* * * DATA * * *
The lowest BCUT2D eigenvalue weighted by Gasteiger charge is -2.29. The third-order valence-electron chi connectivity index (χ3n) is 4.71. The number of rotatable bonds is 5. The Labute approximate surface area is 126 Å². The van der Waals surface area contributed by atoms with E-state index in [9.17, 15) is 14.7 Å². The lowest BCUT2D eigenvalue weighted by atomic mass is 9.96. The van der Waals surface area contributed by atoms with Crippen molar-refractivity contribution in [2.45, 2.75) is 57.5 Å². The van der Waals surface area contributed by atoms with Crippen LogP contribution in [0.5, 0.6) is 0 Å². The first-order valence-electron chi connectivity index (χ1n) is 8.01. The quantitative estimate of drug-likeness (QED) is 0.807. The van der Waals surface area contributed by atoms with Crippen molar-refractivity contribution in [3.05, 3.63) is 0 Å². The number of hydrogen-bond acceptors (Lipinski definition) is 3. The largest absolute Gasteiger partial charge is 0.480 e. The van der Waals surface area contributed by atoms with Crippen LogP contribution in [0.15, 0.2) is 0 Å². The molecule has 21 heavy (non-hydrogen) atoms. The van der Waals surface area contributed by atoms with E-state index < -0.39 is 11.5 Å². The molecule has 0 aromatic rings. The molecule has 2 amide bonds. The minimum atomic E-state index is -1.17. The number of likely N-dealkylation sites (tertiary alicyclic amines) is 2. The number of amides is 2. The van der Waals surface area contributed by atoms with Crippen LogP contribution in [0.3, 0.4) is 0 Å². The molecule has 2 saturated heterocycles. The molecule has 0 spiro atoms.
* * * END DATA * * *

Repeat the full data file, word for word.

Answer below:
The lowest BCUT2D eigenvalue weighted by Gasteiger charge is -2.29. The third-order valence-electron chi connectivity index (χ3n) is 4.71. The number of rotatable bonds is 5. The Labute approximate surface area is 126 Å². The van der Waals surface area contributed by atoms with E-state index in [9.17, 15) is 14.7 Å². The lowest BCUT2D eigenvalue weighted by atomic mass is 9.96. The van der Waals surface area contributed by atoms with Crippen molar-refractivity contribution in [2.45, 2.75) is 57.5 Å². The van der Waals surface area contributed by atoms with Crippen LogP contribution in [0.5, 0.6) is 0 Å². The first-order valence-electron chi connectivity index (χ1n) is 8.01. The quantitative estimate of drug-likeness (QED) is 0.807. The van der Waals surface area contributed by atoms with Crippen molar-refractivity contribution in [3.05, 3.63) is 0 Å². The number of hydrogen-bond acceptors (Lipinski definition) is 3. The largest absolute Gasteiger partial charge is 0.480 e. The van der Waals surface area contributed by atoms with Crippen LogP contribution in [0.15, 0.2) is 0 Å². The molecule has 21 heavy (non-hydrogen) atoms. The van der Waals surface area contributed by atoms with E-state index < -0.39 is 11.5 Å². The molecule has 0 aromatic rings. The molecule has 2 amide bonds. The minimum atomic E-state index is -1.17. The number of likely N-dealkylation sites (tertiary alicyclic amines) is 2. The number of amides is 2. The van der Waals surface area contributed by atoms with Crippen LogP contribution in [0.3, 0.4) is 0 Å². The molecule has 2 saturated heterocycles. The molecule has 0 spiro atoms.